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Home to the country’s finest collection of Pre-Colombian pots – and some naughty / NSFW works that make it worth the trip.

Named after Rafael Larco Hoyle (1901-1966), the collection houses 45,000 pieces in all in a former mansion. It’s easily one of the country’s finest collections, and allows you to look inside the storage rooms to see what’s not on display.

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A quipu / khipu, a large collection of knotted strings that may contain messages – no one as yet has decoded them, however.

To be sure, I’m skipping over or through a lot of stuff – the museum can easily keep you occupied for hours if you let it. It’s home to pottery, textiles, and a tiny piece of handmade cloth with 398 threads per square inch, a world record. Most exhibits here have Spanish, English, and French with Italian, German, and Japanese around on some panels as well.

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One highlight is the storage area – most museums have them, but very few allow the general public into them – and with no barriers between you and them! They’re tightly grouped and are obviously not to be touched, but there’s plenty of variety to take in.

OK, the kids and the squeamish can move on now – if you’ve brought them to the museum, you’ll be happy to know there’s no need to even show them the separate building that houses the erotic side of things.

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More than simply being erotica for the sake of being erotic, it’s thought these Moche-era pieces are a sort of ‘Kama Sutra’ preserved in the dominant form of art: pottery. Numbers near the exhibits correspond to pages in a laminated guide, though you find these to be unorganized. There’s plenty of humor and “mischievous allusions” in their worldview, as one sign puts it.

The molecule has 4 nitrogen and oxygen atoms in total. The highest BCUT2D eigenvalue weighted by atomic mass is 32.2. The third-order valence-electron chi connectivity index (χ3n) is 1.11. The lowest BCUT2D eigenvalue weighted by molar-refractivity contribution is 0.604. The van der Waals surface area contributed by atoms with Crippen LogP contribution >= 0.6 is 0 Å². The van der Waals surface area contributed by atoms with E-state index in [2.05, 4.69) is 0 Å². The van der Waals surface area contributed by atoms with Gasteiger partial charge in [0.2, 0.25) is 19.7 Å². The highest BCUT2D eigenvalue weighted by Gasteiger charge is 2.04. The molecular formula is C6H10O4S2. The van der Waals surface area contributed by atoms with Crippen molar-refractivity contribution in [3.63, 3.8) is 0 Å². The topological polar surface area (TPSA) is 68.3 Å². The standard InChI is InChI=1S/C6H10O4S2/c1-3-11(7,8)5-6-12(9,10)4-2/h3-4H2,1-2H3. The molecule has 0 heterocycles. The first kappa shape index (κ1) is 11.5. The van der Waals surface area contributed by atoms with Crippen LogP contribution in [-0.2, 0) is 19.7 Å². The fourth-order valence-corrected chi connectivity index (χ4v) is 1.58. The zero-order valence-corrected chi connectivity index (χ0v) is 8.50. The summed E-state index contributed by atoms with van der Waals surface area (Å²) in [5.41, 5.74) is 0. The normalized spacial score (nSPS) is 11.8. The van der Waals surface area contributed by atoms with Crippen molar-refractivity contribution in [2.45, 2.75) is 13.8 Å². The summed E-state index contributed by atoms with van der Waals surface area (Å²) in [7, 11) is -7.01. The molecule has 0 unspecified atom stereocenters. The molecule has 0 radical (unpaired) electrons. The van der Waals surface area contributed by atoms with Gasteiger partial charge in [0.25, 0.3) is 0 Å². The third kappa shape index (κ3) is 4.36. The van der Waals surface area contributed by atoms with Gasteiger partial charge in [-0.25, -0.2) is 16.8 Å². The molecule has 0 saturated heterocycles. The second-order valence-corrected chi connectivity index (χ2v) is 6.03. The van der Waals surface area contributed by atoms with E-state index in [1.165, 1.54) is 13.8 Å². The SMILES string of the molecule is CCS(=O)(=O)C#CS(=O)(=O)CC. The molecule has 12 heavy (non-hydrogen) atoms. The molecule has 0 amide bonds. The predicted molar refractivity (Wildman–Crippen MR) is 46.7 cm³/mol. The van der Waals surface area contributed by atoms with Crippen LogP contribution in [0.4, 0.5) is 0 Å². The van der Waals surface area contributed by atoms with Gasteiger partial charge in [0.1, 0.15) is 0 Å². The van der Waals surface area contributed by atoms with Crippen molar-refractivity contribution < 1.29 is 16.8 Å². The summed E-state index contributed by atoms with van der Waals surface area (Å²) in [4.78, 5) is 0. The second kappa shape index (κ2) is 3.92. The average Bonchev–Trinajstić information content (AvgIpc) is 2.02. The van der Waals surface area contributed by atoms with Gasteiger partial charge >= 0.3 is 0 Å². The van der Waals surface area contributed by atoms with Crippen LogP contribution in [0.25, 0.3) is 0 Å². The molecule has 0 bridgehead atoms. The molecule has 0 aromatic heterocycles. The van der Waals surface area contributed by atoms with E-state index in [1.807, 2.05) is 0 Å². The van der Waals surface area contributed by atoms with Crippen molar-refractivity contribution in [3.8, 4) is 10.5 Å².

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Pregnancy is just one part of the life cycle…

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…as are some of the fun positions people can get themselves into.

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Yep, exaggerated in size just a little.

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It’s unclear how exactly this piece would have used..

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Beyond coitus with the living…? There’s coitus with the dead, naturally.

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It’s sometimes difficult to tell which characters are male and female…

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The signs do note the mischievous sense of humor – taking a drink out of some of these pots would have forced the drinker to put their lips on the head of the penis.

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Sex in all its forms.

Not pictured is the souvenir shop, which is a great place to pick up smaller replicas of the pottery you’ve seen here. Overall, there’s all kinds of fun times, even if it’s a little out of the way.

Name: Larco Museum / Museo Larco
Address: Av. Simón Bolivar 1515, Pueblo Libre, Lima, Peru (GPS: -12.072508, -77.070857)
Directions: From the popular Miraflores area, a series of buses are the cheapest way to arrive. Lima’s system is a bit chaotic, but in general, head west on Avenida del Ejercito along the waterfront until you reach Avenida Brasil or Avenida Antonio Jose de Sucre. If your bus continues on one of these roads, great – otherwise, jump off and take a second bus along one of these roads. Jump off when you get to Avenida Simon Bolivar (about 3-4 kilometers), then head left (west) onto Bolivar. You can jump on another bus, but it’s also about a 1 kilometer walk from the intersection.

Alternatively, a 15-20 minute taxi ride should get you there – do agree on a fare before jumping in.
Hours: 9:00am-10:00pm, open daily.
Admission: 30 soles, photos OK
Phone: +51 1 4611312
Website: www.museolarco.org

Ratings out of 5 globes (How do I rate destinations?)

Ease to arrive:

3globes

Foreigner-friendly:

4globes

Convenience facilities:

4globes

Worth the visit:

4globes

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